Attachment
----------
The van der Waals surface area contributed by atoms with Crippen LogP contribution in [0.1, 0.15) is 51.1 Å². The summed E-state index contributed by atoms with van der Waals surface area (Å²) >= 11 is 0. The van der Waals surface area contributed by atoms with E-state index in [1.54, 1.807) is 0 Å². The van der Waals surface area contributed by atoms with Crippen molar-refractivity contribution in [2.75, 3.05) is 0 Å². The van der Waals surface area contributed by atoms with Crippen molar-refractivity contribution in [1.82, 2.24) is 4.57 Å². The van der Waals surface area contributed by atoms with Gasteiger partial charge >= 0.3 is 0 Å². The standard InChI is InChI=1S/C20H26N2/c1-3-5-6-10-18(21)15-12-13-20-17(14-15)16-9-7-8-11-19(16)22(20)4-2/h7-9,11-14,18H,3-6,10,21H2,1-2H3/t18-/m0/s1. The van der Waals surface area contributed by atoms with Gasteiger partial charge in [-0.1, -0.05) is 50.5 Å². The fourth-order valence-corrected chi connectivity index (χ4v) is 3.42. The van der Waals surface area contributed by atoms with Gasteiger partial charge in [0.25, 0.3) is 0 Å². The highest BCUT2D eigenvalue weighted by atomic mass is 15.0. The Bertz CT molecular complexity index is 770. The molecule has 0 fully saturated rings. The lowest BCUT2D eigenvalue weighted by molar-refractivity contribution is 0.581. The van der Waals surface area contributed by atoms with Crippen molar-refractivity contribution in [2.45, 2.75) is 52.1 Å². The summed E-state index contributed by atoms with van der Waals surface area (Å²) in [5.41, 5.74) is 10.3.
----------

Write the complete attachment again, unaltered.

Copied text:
The van der Waals surface area contributed by atoms with Crippen LogP contribution in [0.1, 0.15) is 51.1 Å². The summed E-state index contributed by atoms with van der Waals surface area (Å²) >= 11 is 0. The van der Waals surface area contributed by atoms with E-state index in [1.54, 1.807) is 0 Å². The van der Waals surface area contributed by atoms with Crippen molar-refractivity contribution in [2.75, 3.05) is 0 Å². The van der Waals surface area contributed by atoms with Crippen molar-refractivity contribution in [1.82, 2.24) is 4.57 Å². The van der Waals surface area contributed by atoms with Gasteiger partial charge >= 0.3 is 0 Å². The standard InChI is InChI=1S/C20H26N2/c1-3-5-6-10-18(21)15-12-13-20-17(14-15)16-9-7-8-11-19(16)22(20)4-2/h7-9,11-14,18H,3-6,10,21H2,1-2H3/t18-/m0/s1. The van der Waals surface area contributed by atoms with Gasteiger partial charge in [-0.1, -0.05) is 50.5 Å². The fourth-order valence-corrected chi connectivity index (χ4v) is 3.42. The van der Waals surface area contributed by atoms with Gasteiger partial charge in [0.25, 0.3) is 0 Å². The highest BCUT2D eigenvalue weighted by atomic mass is 15.0. The Bertz CT molecular complexity index is 770. The molecule has 0 fully saturated rings. The lowest BCUT2D eigenvalue weighted by molar-refractivity contribution is 0.581. The van der Waals surface area contributed by atoms with Crippen molar-refractivity contribution in [2.45, 2.75) is 52.1 Å². The summed E-state index contributed by atoms with van der Waals surface area (Å²) in [5.41, 5.74) is 10.3.